Post-holiday updates on licensing agreements, acquisitions and clinical development weren't enough to persuade inert health indices out of the red Monday.
Nataxis Bleichroeder initiated coverage on
with a sell rating and a target price of $5. The firm said it has low confidence that Medivation's lead compound, Dimebon for Alzheimer's disease, will ever make it to market. "But even if it does, and we give the company credit for its Huntington's Disease and prostate cancer programs, our valuation analysis still suggests a $5 price target."
Shares were down $2.65, or 15.1%, at $14.95. The stock is a component of the Nasdaq biotechnology index, which was down 12.5, or 1.5%, at 816.96.
Another component of the index,
, updated guidance for expected interim results from a phase IIb trial for oral vernakalant which is used to maintain normal heart rhythm following termination of atrial fibrillation. The company will now complete and disclose the interim analysis in March of 2008, rather than its prior expectation of the fourth quarter of 2007. It's forecasting that final results will be presented in mid-2008.
The company said it hopes the delay will add about 20% more patients to the interim analysis than originally planned, and more data will be available on patients with longer-term exposure. Cardoime's shares were trading down 86 cents, or 8.2%, at $9.62.
said Monday in an Nov. 19 filing with the
Securities and Exchange Commission
that it entered into an agreement with
and will grant it an exclusive worldwide patent license for the use of its multigene expression technology in pharmaceutical product applications. The agreement includes an initial payment of $500,000, as well as maintenance fees, sublicense fees, milestone payments based on development and commercialization of licensed products and royalties on sales of products covered by the licensed patents.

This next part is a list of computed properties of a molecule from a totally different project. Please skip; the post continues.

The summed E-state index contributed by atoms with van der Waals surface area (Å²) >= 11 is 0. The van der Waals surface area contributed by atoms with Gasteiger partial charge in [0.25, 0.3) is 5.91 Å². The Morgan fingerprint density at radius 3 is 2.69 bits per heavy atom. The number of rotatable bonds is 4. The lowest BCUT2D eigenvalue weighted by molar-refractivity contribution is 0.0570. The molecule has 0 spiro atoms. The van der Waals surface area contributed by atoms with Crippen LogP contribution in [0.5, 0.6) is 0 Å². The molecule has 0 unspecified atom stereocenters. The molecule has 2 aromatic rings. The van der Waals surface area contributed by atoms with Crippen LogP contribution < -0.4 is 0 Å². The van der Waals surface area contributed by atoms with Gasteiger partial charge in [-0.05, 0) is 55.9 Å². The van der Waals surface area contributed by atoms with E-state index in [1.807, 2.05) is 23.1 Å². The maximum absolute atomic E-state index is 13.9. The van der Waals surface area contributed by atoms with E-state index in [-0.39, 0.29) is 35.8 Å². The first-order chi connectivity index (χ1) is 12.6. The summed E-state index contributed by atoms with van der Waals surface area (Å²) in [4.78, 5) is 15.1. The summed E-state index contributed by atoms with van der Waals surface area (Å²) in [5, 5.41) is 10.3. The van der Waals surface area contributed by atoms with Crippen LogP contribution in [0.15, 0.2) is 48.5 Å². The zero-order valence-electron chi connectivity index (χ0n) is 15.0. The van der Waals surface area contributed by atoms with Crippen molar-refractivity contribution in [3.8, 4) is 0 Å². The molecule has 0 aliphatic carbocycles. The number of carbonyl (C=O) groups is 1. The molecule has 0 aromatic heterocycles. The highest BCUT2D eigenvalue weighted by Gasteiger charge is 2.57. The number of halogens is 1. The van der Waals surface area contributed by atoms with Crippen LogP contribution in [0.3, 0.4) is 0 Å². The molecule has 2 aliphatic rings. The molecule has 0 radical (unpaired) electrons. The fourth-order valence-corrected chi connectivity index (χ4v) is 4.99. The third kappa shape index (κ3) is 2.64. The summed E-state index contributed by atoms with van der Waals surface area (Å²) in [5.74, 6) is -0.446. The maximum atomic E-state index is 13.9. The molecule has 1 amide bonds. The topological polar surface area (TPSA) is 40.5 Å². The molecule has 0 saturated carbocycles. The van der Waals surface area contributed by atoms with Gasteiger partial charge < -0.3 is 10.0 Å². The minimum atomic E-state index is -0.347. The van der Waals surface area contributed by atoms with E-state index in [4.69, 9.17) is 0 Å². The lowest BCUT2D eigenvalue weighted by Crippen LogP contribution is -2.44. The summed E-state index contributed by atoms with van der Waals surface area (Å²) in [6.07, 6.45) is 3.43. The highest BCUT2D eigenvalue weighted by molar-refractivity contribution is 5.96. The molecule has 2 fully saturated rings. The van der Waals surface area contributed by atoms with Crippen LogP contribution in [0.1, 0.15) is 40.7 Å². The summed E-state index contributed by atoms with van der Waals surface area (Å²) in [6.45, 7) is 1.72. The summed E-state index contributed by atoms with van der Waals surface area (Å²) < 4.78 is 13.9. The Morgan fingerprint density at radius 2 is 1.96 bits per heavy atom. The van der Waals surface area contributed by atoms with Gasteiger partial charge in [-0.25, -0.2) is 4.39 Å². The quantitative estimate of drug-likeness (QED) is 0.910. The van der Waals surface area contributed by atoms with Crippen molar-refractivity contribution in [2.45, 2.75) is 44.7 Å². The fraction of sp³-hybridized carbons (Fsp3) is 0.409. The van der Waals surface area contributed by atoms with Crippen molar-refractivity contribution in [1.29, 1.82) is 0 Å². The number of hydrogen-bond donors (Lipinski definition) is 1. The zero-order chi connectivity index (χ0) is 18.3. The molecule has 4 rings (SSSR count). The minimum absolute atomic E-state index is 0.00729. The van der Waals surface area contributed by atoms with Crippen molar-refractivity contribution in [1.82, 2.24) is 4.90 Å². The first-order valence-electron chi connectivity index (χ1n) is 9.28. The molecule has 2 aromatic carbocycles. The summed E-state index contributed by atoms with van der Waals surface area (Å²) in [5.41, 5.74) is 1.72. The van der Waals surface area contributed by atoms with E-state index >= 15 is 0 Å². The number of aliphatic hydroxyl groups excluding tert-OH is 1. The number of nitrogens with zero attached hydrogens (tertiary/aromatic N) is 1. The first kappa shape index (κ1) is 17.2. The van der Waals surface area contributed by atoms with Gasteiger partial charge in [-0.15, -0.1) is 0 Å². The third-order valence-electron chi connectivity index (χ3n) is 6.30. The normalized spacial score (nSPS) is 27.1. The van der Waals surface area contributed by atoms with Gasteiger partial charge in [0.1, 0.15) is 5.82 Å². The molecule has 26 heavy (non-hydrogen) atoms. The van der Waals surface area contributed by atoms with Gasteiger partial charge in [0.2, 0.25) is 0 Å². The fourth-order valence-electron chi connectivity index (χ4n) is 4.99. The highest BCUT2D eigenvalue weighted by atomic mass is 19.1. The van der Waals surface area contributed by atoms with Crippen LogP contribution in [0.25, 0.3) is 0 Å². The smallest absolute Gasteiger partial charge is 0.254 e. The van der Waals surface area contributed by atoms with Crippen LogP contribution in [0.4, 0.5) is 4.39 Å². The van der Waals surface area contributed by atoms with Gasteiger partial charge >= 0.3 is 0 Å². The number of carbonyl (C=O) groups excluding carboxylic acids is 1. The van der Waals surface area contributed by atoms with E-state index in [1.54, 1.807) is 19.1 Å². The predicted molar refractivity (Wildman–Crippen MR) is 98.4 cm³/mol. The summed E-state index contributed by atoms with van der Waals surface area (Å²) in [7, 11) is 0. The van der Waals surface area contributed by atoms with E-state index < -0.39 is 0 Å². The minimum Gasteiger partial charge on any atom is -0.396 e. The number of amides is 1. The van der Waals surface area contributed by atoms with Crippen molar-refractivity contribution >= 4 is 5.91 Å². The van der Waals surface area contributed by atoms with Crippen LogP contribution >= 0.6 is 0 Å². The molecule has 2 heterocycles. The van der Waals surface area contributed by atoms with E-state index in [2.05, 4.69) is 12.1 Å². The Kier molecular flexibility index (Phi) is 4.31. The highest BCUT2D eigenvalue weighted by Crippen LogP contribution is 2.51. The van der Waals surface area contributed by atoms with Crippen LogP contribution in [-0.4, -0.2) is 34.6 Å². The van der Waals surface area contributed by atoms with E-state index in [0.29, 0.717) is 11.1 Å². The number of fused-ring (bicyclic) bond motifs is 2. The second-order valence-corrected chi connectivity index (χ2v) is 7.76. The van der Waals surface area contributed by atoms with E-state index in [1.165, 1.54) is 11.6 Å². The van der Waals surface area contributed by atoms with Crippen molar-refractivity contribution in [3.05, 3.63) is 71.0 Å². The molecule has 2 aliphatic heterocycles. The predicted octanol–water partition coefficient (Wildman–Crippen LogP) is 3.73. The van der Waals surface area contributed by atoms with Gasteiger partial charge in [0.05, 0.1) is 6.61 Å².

Metabolix was trading up 98 cents, or 4.5%, at $22.63. Abbott was trading down 67 cents, or 1.2%, at $54.82.
Inverness Medical Innovations
( IMA) said Monday that it will acquire ParadigmHealth in an all-cash deal, with a purchase price of about $230 million, pending approval by ParadigmHealth's shareholders. Paradigm provides care and disease management services for acutely ill and clinically complex patients, including neonatal intensive care and cancer patients. Shares were down $2.34, or 4%, at $56.55.
Another agreement update:
announced today that it and partner
have agreed to terminate development of MAXY-alpha, or a treatment for hepatitis C and hepatitis B virus infections, and to end the agreement under which Maxygen licensed MAXY-alpha to Roche. On Sept. 21, Roche voluntarily placed a hold on the program after it observed in a phase I trial a reduction of efficacy in the majority of patients who received two doses of MAXY-alpha.
The MAXY-alpha program was fully funded by Roche, with no milestone payments expected in 2007 or 2008. Thus Maxygen said it expects no near-term impact on its financials as a result of the termination. All rights to the interferon variant product candidates revert back to Maxygen. Shares were up 6 cents, or 0.9%, at $7.01 on low volume.